Inspired by the Picts – a tribe believed to be some of the first settlers in the Scottish Highlands Greenwood Distillers call home – as depicted by Theodore de Bry, a 16th century engraver and publisher. Produced by two master distillers – one British and one French. Influenced by the art of perfumery and combining old and new production techniques. With liquid (currently) produced in London and Cognac but blended and bottled in Scotland. The story behind Theodore Pictish Gin is every bit as complex as the spirit itself.
The stunning gift tube pulls these seemingly disparate elements together, featuring Carlotta Saracco’s modern reworking of de Bry’s painted warriors surrounded by intricate illustrations of the ingredients used to create the gin. The elegant simplicity of the 16-sided bottle, meanwhile, belies the depth of the contents with only those facets themselves offering a subtle reference to the 16 botanicals within.
Those botanicals are inspired by the plants the Picts might have collected on their hunter-gathering travels. However the Founder, Barth Brosseau, and Master Blender Andrew Rankin, also worked with olfactory expert Barnabe Fillion to add complexity by adapting the theory and structure of fragances to the distillation process, so it’s little surprise that some of the botanicals are more commonly seen in perfumes.
One such unusual botanical is bourbon vetiver. Nothing to do with the spirit of the same name, bourbon vetiver is a tropical aromatic plant native to Indonesia with long, wide, green leaves. Its scent is described as elegant and complex: woody, spicy, green and lightly smoky.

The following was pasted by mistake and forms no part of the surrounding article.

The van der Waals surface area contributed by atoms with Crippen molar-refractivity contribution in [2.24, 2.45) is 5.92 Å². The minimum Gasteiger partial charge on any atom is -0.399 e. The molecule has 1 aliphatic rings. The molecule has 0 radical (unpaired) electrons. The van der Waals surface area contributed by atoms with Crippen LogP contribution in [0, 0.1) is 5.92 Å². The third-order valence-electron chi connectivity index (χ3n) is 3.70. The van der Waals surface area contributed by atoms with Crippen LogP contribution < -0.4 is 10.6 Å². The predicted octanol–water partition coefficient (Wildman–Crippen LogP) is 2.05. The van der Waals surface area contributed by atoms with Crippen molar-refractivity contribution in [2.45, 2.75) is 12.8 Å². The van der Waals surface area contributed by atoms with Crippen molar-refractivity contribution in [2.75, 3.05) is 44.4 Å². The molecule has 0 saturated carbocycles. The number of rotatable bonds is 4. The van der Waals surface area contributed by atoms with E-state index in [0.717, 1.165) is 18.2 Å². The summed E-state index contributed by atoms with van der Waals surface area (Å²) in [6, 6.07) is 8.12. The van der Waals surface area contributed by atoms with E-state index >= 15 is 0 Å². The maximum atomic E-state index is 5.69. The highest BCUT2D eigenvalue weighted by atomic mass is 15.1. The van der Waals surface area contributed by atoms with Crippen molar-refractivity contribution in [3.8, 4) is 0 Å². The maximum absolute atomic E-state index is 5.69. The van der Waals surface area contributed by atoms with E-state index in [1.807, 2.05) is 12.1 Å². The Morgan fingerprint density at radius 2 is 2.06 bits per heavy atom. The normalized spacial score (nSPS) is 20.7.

The remaining botanicals may be more familiar but the production method certainly is not. The multi-stage process sees juniper, coriander, pink pepper, chamomile, lime, orris, cardamom and lavender distilled in classic London Dry style to create a base. Ginger, on the other hand, is double-distilled separately (a method that originated in cognac production) to extract its full warm and spicy flavour. The more delicate, fresh botanicals – such as honey and fresh pine needles – are also handled separately but using the more modern rotavap vacuum-distillation method. After distillation and blending, damask rose water and bourbon vetiver essential oils are added and the liquid is infused with oolong tea to balance the natural sweetness of the gin.
The oolong tea is immediately apparent in Theodore Gin’s delicate, slightly golden hue. The dry, almost astringent, tea is also evident on the nose alongside juniper and a floral sweetness from the damask rose.
Neat Theodore Pictish is complex with herbaceous juniper, slightly sweet floral notes and a very dry finish from the oolong tea. I didn’t, however, really pick up any pomelo. A drop of water revealed very subtle citrus notes and a honey sweetness although the gin still retained the dryness of juniper and tea. The water also opened up a delicate, softer gin with a good depth of flavour and a pleasing mouthfeel. This tantalising gin makes a very tasty G&T. Indian tonic water draws out the sweetness even more but Theodore also works well with aromatic tonic. A cocktail this cracking needs no garnish but the makers recommend a pink grapefruit twist and it also works really well with a more tropical combination of mango and thyme.
With the gin house at Ardross Distillery nearing completion, full production of Theodore Pictish, under the watchful eye of Andrew Rankin, should soon move to the once dilapidated 19th century farmhouse on the shores of the Black Loch, and overlooked by Ardross Castle. And then, but only then, will this complex and complicated Pictish Gin also be able to call itself truly Scottish too.
Purchase Theodore Pictish Gin from Master of Malt at £38.45 for 70cl (43% ABV).
With thanks to Greenwood Distillers for the complimentary bottle of Theodore Pictish Gin.